Inspired by the nation’s traditional art of decorative garnishing (known as mukimono) and Thai fruit carving, Japanese chef and food artist Takehiro Kishimoto sculpts intricate motifs and patterns into fruit and vegetables. Rendered using a sharp blade, Kishimoto meticulously carves his designs into avocados, apples, carrots, broccoli, and more. In some cases, he turns fresh produce into elegant flowers, while other pieces of fruit and veggies are etched with geometric patterns inspired by traditional Japanese textiles. Each edible masterpiece showcases the artist’s incredible talent and patience; some pieces can take several hours to complete! Scroll down to see some of Kishimotoss food creations, and find more on his Instagram.
When he’s not cooking them, Japanese chef and food artist Takehiro Kishimoto is turning fruits and vegetables into intricately carved sculptures too beautiful to eat.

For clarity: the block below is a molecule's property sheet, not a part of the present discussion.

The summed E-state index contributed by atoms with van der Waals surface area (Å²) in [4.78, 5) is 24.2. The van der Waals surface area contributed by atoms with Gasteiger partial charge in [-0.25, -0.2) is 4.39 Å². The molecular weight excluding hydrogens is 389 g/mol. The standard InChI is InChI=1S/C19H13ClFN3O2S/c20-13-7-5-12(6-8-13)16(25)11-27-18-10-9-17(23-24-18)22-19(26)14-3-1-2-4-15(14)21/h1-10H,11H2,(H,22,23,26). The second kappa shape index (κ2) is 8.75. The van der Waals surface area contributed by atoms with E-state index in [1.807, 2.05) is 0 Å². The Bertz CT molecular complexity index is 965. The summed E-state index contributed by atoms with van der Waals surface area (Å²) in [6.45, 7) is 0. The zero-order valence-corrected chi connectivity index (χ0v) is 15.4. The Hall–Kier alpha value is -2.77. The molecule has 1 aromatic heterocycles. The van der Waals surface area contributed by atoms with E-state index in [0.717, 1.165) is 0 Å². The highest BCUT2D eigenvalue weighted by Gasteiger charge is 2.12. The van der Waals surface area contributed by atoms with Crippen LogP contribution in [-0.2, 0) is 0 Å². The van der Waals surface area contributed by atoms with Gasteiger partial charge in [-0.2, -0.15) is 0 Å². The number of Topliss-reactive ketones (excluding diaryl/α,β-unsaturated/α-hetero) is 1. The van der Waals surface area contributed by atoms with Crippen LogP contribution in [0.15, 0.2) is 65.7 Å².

Kishimoto combines the centuries-old art of Thai fruit carving with the Japanese art of Mukimono to decorate apples, carrots, broccoli, and broad beans with geometric patterns and elaborate designs.
The art of Thai fruit carving was originally used to decorate the tables of the royal family.
And often involved carving elaborate 3D motifs (such as flowers) into the soft flesh of apples, watermelons, and more.
The Japanese art of mukimono is hundreds of years old.
And involves creating decorative garnishes for meals.
By merging both traditions, Kishimoto has developed his own hybrid style.
Where fresh produce takes on the motifs of both cultures.
The precision easily could be mistaken for digital photo manipulation were it not for the process videos that Kishimoto shares on his Instagram.
He also writes that he hopes the Thai carving tradition will spread around the world.